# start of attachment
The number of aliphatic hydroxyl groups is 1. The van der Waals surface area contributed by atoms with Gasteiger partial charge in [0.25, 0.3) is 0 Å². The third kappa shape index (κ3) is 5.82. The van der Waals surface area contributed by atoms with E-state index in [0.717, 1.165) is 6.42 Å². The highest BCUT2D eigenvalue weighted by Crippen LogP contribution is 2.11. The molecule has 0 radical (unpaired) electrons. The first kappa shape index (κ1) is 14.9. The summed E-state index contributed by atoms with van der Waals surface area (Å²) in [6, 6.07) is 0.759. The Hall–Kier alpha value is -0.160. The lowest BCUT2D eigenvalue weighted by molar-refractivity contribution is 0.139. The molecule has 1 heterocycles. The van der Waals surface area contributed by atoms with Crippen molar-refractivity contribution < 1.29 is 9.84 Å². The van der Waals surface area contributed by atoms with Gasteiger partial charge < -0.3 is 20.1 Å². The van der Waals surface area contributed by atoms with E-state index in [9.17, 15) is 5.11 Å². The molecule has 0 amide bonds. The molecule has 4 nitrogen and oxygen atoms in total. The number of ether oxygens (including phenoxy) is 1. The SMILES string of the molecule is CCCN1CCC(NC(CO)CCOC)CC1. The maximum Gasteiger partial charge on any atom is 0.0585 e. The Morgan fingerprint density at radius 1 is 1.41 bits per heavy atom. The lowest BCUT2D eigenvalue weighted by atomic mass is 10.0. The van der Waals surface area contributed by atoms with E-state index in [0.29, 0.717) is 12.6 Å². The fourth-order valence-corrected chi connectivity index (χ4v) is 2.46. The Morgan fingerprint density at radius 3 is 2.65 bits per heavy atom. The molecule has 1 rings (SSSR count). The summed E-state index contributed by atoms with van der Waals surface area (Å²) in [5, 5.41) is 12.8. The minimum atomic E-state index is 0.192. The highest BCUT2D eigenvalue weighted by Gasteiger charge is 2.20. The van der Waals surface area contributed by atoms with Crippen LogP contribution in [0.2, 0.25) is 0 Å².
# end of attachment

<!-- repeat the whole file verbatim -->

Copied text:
The number of aliphatic hydroxyl groups is 1. The van der Waals surface area contributed by atoms with Gasteiger partial charge in [0.25, 0.3) is 0 Å². The third kappa shape index (κ3) is 5.82. The van der Waals surface area contributed by atoms with E-state index in [0.717, 1.165) is 6.42 Å². The highest BCUT2D eigenvalue weighted by Crippen LogP contribution is 2.11. The molecule has 0 radical (unpaired) electrons. The first kappa shape index (κ1) is 14.9. The summed E-state index contributed by atoms with van der Waals surface area (Å²) in [6, 6.07) is 0.759. The Hall–Kier alpha value is -0.160. The lowest BCUT2D eigenvalue weighted by molar-refractivity contribution is 0.139. The molecule has 1 heterocycles. The van der Waals surface area contributed by atoms with Crippen molar-refractivity contribution < 1.29 is 9.84 Å². The van der Waals surface area contributed by atoms with Gasteiger partial charge < -0.3 is 20.1 Å². The van der Waals surface area contributed by atoms with E-state index in [9.17, 15) is 5.11 Å². The molecule has 0 amide bonds. The molecule has 4 nitrogen and oxygen atoms in total. The number of ether oxygens (including phenoxy) is 1. The SMILES string of the molecule is CCCN1CCC(NC(CO)CCOC)CC1. The maximum Gasteiger partial charge on any atom is 0.0585 e. The Morgan fingerprint density at radius 1 is 1.41 bits per heavy atom. The lowest BCUT2D eigenvalue weighted by atomic mass is 10.0. The van der Waals surface area contributed by atoms with E-state index in [0.29, 0.717) is 12.6 Å². The fourth-order valence-corrected chi connectivity index (χ4v) is 2.46. The Morgan fingerprint density at radius 3 is 2.65 bits per heavy atom. The molecule has 1 rings (SSSR count). The summed E-state index contributed by atoms with van der Waals surface area (Å²) in [5, 5.41) is 12.8. The minimum atomic E-state index is 0.192. The highest BCUT2D eigenvalue weighted by Gasteiger charge is 2.20. The van der Waals surface area contributed by atoms with Crippen LogP contribution in [0.2, 0.25) is 0 Å².